Crash Course with Impact
Dr. Patrick Atkinson makes the MECH 550-Injury Criteria class relevant for students with simulations and real-world applications.
Just how much can one college class prepare you for your career? Actually, quite a lot according to Mary DiDonato and Robert McKee, who both found the MECH 550 Injury Criteria class they took from Dr. Patrick Atkinson to be quite useful in their careers.
Mary DiDonato ’11, a test engineer in the Survivability Armor Ballistics Lab at the U.S. Army TARDEC facility in Warren, Mich., found the MECH 550 class coursework gave her an edge on the job. She is currently working on a program to assess injury criteria in order to develop new test specifications for TARDEC.
DiDonato said she found the MECH 550 class interesting but “never realized how much it would help my career.” She has been asked to help with two projects outside her primary responsibilities at TARDEC due to her experience in the class.
Robert McKee, who will graduate with a degree in Mechanical Engineering-Biomechanical concentration in September, recently had a job interview with an orthopedics firm that was impressed he had done simulated surgeries in an undergraduate class. “My experience with laparoscopy and stitching the hot dog inside the box with a camera was useful since that company is doing a lot of things with minimally invasive surgeries right now,” said McKee.
McKee, of Holt, Mich., has also found that his experience in the Occupant Safety class and an understanding of federal motor vehicle safety standards are helpful when applying for jobs in the auto industry.
“It is gratifying to hear from students that this course is relevant to their careers,” said Dr. Patrick Atkinson, professor of Mechanical Engineering, who is always looking for ways to improve course materials to keep pace with changes in industry in his MECH 550 class (officially known as Automotive Bioengineering-Occupant Protection and Safety).
“MECH 550 is important to me,” said Atkinson. “I realized in 2000 that it was a necessary addition to the Kettering curriculum. At that time, and possibly today, there was no other school offering such a course to undergrads,” he added.
To increase the relevance of the MECH 550 class curriculum, Atkinson is currently utilizing a relatively straightforward computer program called “Working Model” that requires students to write software that predicts potential injuries during crash events.
In this virtual crash testing, students use the software to build a virtual crash test dummy and perform virtual crash testing. “When they start in my class,” Atkinson said, “the computer screen is blank. They have to develop every part of the dummy before putting it through crash events.” The software also enables them to “tweak the airbag, seat belt and other safety features to change the dynamics of the crash event and possible resultant injuries.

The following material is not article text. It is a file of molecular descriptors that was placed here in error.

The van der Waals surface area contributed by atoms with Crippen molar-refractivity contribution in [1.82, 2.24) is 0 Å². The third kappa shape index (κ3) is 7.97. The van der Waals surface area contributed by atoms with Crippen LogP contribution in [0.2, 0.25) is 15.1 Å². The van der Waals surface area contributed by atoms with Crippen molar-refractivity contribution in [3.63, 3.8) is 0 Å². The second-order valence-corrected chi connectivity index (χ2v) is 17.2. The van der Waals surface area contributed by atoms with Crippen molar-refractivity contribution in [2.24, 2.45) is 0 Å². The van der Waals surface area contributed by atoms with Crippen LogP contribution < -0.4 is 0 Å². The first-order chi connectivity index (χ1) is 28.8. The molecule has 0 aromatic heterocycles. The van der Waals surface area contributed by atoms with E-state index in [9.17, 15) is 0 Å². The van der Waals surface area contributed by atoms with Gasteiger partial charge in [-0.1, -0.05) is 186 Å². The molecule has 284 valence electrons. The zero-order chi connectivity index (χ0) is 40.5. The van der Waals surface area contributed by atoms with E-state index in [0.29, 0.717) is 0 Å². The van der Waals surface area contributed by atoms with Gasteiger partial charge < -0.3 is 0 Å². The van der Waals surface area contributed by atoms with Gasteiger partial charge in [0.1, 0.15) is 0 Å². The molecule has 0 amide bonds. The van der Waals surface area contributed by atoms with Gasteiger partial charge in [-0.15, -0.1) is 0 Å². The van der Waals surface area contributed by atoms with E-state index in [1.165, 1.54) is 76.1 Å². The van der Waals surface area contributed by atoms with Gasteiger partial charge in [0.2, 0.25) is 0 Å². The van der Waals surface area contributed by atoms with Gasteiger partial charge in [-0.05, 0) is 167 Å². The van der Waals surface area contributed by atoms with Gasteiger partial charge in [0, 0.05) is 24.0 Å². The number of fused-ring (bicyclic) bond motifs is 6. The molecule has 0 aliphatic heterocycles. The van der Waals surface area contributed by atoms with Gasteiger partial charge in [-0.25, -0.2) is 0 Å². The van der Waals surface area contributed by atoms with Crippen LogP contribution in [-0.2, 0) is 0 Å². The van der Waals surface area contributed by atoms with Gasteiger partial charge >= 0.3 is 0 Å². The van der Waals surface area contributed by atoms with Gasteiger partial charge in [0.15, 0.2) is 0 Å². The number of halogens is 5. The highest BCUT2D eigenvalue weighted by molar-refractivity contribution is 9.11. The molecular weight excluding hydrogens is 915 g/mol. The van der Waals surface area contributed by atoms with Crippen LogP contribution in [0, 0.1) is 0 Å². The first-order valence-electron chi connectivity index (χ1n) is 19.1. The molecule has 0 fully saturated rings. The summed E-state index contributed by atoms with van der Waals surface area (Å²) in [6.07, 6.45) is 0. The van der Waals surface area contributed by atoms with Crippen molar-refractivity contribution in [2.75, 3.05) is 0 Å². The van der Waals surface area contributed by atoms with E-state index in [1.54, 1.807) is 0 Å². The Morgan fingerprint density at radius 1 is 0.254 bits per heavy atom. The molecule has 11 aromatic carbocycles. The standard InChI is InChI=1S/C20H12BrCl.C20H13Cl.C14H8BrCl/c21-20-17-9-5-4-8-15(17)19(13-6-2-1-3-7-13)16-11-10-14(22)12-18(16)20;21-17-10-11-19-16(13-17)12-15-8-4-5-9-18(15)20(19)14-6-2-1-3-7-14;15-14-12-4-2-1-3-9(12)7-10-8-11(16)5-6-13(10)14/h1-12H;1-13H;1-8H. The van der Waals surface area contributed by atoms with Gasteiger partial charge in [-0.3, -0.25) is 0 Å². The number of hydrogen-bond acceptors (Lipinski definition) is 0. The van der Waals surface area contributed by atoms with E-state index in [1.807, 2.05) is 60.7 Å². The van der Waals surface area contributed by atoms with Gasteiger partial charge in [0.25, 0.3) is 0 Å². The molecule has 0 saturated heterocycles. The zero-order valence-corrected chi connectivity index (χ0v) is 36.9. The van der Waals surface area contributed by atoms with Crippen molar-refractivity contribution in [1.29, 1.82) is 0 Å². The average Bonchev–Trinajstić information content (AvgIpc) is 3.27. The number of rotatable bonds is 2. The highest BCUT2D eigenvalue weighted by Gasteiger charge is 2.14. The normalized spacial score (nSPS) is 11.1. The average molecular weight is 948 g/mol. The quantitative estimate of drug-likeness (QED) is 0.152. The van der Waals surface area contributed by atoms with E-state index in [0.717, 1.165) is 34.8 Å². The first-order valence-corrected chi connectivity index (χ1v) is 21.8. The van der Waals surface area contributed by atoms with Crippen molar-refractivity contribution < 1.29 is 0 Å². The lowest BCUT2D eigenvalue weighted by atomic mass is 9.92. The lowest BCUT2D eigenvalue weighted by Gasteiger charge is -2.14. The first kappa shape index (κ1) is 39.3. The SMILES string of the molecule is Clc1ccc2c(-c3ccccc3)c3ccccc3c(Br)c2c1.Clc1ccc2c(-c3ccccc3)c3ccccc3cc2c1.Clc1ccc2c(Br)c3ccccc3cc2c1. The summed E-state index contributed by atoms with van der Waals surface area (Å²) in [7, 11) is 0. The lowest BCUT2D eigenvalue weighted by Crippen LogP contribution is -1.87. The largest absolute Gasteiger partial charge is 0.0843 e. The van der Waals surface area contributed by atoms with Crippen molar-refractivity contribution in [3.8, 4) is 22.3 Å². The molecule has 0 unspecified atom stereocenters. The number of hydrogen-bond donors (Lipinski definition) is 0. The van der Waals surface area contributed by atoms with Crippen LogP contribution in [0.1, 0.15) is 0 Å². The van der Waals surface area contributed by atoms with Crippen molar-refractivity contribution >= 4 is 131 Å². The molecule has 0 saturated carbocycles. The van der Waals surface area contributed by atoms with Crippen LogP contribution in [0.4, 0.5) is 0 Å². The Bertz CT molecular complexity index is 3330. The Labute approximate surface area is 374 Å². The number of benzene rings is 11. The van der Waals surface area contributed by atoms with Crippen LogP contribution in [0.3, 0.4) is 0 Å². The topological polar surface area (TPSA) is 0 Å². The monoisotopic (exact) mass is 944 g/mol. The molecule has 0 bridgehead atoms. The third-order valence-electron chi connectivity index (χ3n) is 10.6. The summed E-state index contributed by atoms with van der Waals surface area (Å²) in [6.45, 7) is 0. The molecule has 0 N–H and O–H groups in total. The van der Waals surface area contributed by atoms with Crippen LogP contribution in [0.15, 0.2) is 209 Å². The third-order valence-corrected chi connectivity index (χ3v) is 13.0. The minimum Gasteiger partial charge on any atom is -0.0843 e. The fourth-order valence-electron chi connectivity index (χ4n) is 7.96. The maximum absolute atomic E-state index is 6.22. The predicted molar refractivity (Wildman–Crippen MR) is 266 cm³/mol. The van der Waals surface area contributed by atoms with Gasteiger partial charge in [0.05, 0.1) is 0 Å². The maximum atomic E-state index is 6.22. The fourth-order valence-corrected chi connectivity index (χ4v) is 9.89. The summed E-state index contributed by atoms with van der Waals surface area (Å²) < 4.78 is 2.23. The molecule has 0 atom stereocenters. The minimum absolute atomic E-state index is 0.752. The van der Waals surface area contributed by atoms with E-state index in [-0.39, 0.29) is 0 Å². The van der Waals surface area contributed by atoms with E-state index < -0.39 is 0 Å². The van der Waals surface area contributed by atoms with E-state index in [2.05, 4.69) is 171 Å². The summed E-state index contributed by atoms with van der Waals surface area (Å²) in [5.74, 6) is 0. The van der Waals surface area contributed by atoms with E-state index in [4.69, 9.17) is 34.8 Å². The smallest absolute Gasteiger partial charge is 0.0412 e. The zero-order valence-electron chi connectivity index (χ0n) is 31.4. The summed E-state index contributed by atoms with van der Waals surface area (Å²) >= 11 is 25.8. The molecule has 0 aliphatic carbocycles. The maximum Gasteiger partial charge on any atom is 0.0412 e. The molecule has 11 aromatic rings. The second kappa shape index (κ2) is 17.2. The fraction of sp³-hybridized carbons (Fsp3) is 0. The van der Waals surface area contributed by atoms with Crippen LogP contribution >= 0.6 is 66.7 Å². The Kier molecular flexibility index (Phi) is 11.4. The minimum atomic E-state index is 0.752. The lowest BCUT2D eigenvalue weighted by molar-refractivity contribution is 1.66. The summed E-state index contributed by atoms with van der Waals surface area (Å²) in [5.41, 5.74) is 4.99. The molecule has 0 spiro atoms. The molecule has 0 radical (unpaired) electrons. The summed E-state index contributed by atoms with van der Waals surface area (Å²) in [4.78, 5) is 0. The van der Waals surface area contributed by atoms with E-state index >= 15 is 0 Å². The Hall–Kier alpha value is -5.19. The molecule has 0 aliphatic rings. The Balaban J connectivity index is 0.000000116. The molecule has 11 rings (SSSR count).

“In industry, a similar software program is much more complicated and takes users a year or more to become adept enough at using it to become proficient,” he said. “Kettering’s approach with a simpler software enables student to achieve results in the span of an academic term.”
Utilizing the "Working Model" software allows efficient use of Kettering’s physical Crash Safety Center where ‘real’, not virtual, crashes happen. “I can start by having the whole class conducting crash simulations at once with the software,” said Atkinson. When students achieve what they think is the best case scenario in the virtual world they can “check” their hypothesis in three dimensions in the Kettering Crash Safety Center using the crash sled “where the laws of Physics rule,” Atkinson joked.
“With the simulations you can control all the conditions at the click of a button such as the seat belt strength or the precise speed at which the crash happens; in the real world you can’t control all the conditions and there is variability all over the place -- it's real-world and a little messy compared to the mathematical-virtual side of things,” he explained. Currently Kettering University is the only university to use a crash sled in undergraduate crash safety courses.
During the Spring 2012 term there was an added bonus because Atkinson was co-teaching a community Child Safety Seat Checker course offered at Kettering University in conjunction with Keep Kids Safe and Hurley Medical Center, while also teaching MECH 550.
Students taking their virtual projects from the classroom to the Crash Lab got a hands-on tutorial out-of-doors en route to the lab when Atkinson detoured them through the Child Safety Seat Checker class. Students from the training course and the MECH 550 class co-mingled as Atkinson and Lew Moquin, of Hurley, lectured briefly on how to use physics in the design of a car seat to keep children safe throughout a crash event.
Both groups learned that the two major concerns for car seat manufacturers are the crash event itself and the rebound of the child in the seat immediately following the crash. Current research being done at Kettering University includes side impact crash testing on car seats. With no governmental standards currently in place for car seats in side impact crash events, according to Moquin, manufacturers are establishing their own standards with the help of research facilities such as Kettering’s Crash Safety Center.
For students in the Spring 2012 MECH 550 class this means they learned about future industry standards before they were implemented. They don’t know it yet, but this knowledge could translate into job opportunities later.
Contact: Dawn Hibbard